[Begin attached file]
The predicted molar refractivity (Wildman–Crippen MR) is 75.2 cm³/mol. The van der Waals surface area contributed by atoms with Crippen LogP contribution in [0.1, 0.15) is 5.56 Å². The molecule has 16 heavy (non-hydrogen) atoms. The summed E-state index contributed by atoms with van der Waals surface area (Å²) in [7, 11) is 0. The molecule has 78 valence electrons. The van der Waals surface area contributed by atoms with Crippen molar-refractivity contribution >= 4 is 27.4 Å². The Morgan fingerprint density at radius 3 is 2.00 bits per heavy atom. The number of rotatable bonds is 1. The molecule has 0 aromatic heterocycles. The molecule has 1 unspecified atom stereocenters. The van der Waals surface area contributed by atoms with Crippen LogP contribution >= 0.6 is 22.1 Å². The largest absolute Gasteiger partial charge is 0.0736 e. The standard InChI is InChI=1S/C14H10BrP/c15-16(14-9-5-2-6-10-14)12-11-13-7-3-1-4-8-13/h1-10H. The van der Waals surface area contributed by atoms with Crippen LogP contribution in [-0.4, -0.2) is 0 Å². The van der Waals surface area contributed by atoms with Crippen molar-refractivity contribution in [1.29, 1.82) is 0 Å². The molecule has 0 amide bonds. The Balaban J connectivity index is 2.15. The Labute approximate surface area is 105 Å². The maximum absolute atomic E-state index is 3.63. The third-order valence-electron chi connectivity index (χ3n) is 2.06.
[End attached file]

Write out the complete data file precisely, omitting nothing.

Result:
The predicted molar refractivity (Wildman–Crippen MR) is 75.2 cm³/mol. The van der Waals surface area contributed by atoms with Crippen LogP contribution in [0.1, 0.15) is 5.56 Å². The molecule has 16 heavy (non-hydrogen) atoms. The summed E-state index contributed by atoms with van der Waals surface area (Å²) in [7, 11) is 0. The molecule has 78 valence electrons. The van der Waals surface area contributed by atoms with Crippen molar-refractivity contribution >= 4 is 27.4 Å². The Morgan fingerprint density at radius 3 is 2.00 bits per heavy atom. The number of rotatable bonds is 1. The molecule has 0 aromatic heterocycles. The molecule has 1 unspecified atom stereocenters. The van der Waals surface area contributed by atoms with Crippen LogP contribution >= 0.6 is 22.1 Å². The largest absolute Gasteiger partial charge is 0.0736 e. The standard InChI is InChI=1S/C14H10BrP/c15-16(14-9-5-2-6-10-14)12-11-13-7-3-1-4-8-13/h1-10H. The van der Waals surface area contributed by atoms with Crippen LogP contribution in [-0.4, -0.2) is 0 Å². The van der Waals surface area contributed by atoms with Crippen molar-refractivity contribution in [1.29, 1.82) is 0 Å². The molecule has 0 amide bonds. The Balaban J connectivity index is 2.15. The Labute approximate surface area is 105 Å². The maximum absolute atomic E-state index is 3.63. The third-order valence-electron chi connectivity index (χ3n) is 2.06.